With an even earlier wake-up bang of 7:00, we began yesterday's adventures early, hopping on the bus at 8:30 to go to Gurudwara Bangla Sahib, Delhi's Sikh temple. Sikhs, we learned, share a lot of commonality with Hindus, even worshipping at each other's temples, for example. Yet their characteristic turbans (in either black, white, orange, or a deep blue) also mark their independence from their Indian brethren. Like at other temples, we were asked to remove our shoes, after which we waded through a shallow dip and proceeded to the temple itself (exceedingly thankful that the sun hadn't reached its zenith yet--the ground burns!). The temple itself was, of course, beautiful, and we were allowed to sit on the plush carpet and watch people pay homage to the enshrined scriptures. While musicians played and sang sacred passages, pilgrims—Hindus, Jains, and Sikhs—came and bowed before the altar, often dropping money and orange flowers with their devotion (orange is a sacred color). Then we processed outside to view the kitchens where, we were informed, 12,000 people are served daily (25,000 on weekends). Some of us also tried parsadam for the first time, a substance reminiscent of a cross between peanut butter and a cornmeal mush.
After completing a slow file through the single-person bathroom, we rushed off to Birla Lakshmi Narayan Temple, a Hindu place of worship. Neha, thrilled at having been taken for a native Indian (if they only knew...), Deepa, Manav, and the other representative Hinduish RLCers helped to explain the various deities figuring inside the red sandstone temple; Dean Paul swears he will have them memorized by the end of the trip. The spot was also memorable for its incarnation of non-Indians’ quintessential India: a man charming a very persnickety king cobra, though it didn’t look all that charmed, to be honest.
Speaking of honesty, we could have perhaps have had a little less of it at our next visit, which took place with Dr. Karan Singh at the Indian Council for Cultural Relations. Dr. Singh, in addition to being the heir to the traditional royal throne of the Kashmiri maharajas, is also [one] of the founders of the Temple of Understanding, an interfaith group of which two members joined us and Dr. Singh. Dr. Singh seemed extremely articulate, judicious, and hospitable, but as the meeting wore on, his comrades—and even Dr. Singh himself—made some remarks that were at best less than tactful and at worst downright xenophobic. When Melekot asked, for example, asked about Indian democracy within the context of liberal democratic theory, Dr. Singh went off on a rant about the paternalistic attitude that implied, asserting that Indian democracy was a distinctly different species from its American counterpart—itself defective.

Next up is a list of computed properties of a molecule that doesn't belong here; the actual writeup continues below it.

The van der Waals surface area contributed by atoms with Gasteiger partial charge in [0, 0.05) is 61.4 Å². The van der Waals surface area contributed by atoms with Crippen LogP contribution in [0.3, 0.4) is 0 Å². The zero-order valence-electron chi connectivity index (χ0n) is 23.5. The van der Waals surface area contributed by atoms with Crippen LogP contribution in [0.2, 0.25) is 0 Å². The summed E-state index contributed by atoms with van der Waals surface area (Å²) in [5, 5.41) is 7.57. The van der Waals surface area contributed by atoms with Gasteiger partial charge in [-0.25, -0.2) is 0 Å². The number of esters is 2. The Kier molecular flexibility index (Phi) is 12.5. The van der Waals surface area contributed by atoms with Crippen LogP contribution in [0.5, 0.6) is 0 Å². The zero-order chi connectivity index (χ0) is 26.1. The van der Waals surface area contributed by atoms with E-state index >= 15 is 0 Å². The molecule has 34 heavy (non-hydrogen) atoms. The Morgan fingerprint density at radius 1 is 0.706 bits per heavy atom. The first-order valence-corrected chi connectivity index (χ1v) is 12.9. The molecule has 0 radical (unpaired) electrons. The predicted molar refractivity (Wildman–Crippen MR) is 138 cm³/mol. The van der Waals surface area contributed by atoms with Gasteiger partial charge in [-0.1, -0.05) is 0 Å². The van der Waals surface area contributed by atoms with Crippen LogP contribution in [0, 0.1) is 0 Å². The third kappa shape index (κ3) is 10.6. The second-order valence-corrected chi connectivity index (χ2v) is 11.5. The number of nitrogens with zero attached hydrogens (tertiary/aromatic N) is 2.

The big moment came, though, after Dr. Singh departed for another engagement and his Muslim colleague tried to explain the root of religious and political conflict. There are no problems, he said, between Buddhism and Christianity or Judaism and Christianity. Islam, however, and the Wahabi sect in particular, is the wrench in global harmony that disrupts the peace that would otherwise exist between other compatible religions. Following an hour and a half in which the theme of all religions being the same at their core was reiterated several times, this speech was especially piercing. From our end of the table, it is safe to say that this comment was followed by looks of stunned amazement mixed with varying amounts of indignation and outrage. As Miriam later said, “I don’t know who should be most offended.” Should it be the Muslims, who were blamed for the war and brutality being perpetrated throughout the world? Or should it be the other religions, which were essentially “all the same”? As expressed at our Joys and Challenges later that evening, RLC members on both sides were upset at the assertion.
Our stomachs at least were calmed, though, immediately afterward at the Chor Bizarre, a restaurant specializing in Kashmiri fare. Though Manav was disappointed that we were not seated to be served in family-style dining, the thali dishes coming out on shining brassware left few complainants—though the afore-mentioned meeting was certainly a topic of conversation.